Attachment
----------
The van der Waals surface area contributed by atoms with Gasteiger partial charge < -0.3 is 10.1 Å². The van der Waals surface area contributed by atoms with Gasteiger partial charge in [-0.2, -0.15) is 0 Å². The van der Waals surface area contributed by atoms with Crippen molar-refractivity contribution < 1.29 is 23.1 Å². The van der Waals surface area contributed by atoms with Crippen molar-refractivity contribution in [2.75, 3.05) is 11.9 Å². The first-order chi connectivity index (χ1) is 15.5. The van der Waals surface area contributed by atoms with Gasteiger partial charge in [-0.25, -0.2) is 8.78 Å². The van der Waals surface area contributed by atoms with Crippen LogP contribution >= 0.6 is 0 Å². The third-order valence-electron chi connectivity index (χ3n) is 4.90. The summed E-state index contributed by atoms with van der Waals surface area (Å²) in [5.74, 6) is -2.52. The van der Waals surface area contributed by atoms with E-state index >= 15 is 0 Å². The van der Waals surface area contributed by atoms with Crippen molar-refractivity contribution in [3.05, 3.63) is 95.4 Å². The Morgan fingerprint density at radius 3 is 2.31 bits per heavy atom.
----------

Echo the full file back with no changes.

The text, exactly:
The van der Waals surface area contributed by atoms with Gasteiger partial charge < -0.3 is 10.1 Å². The van der Waals surface area contributed by atoms with Gasteiger partial charge in [-0.2, -0.15) is 0 Å². The van der Waals surface area contributed by atoms with Crippen molar-refractivity contribution < 1.29 is 23.1 Å². The van der Waals surface area contributed by atoms with Crippen molar-refractivity contribution in [2.75, 3.05) is 11.9 Å². The first-order chi connectivity index (χ1) is 15.5. The van der Waals surface area contributed by atoms with Gasteiger partial charge in [-0.25, -0.2) is 8.78 Å². The van der Waals surface area contributed by atoms with Crippen LogP contribution >= 0.6 is 0 Å². The third-order valence-electron chi connectivity index (χ3n) is 4.90. The summed E-state index contributed by atoms with van der Waals surface area (Å²) in [5.74, 6) is -2.52. The van der Waals surface area contributed by atoms with E-state index >= 15 is 0 Å². The van der Waals surface area contributed by atoms with Crippen molar-refractivity contribution in [3.05, 3.63) is 95.4 Å². The Morgan fingerprint density at radius 3 is 2.31 bits per heavy atom.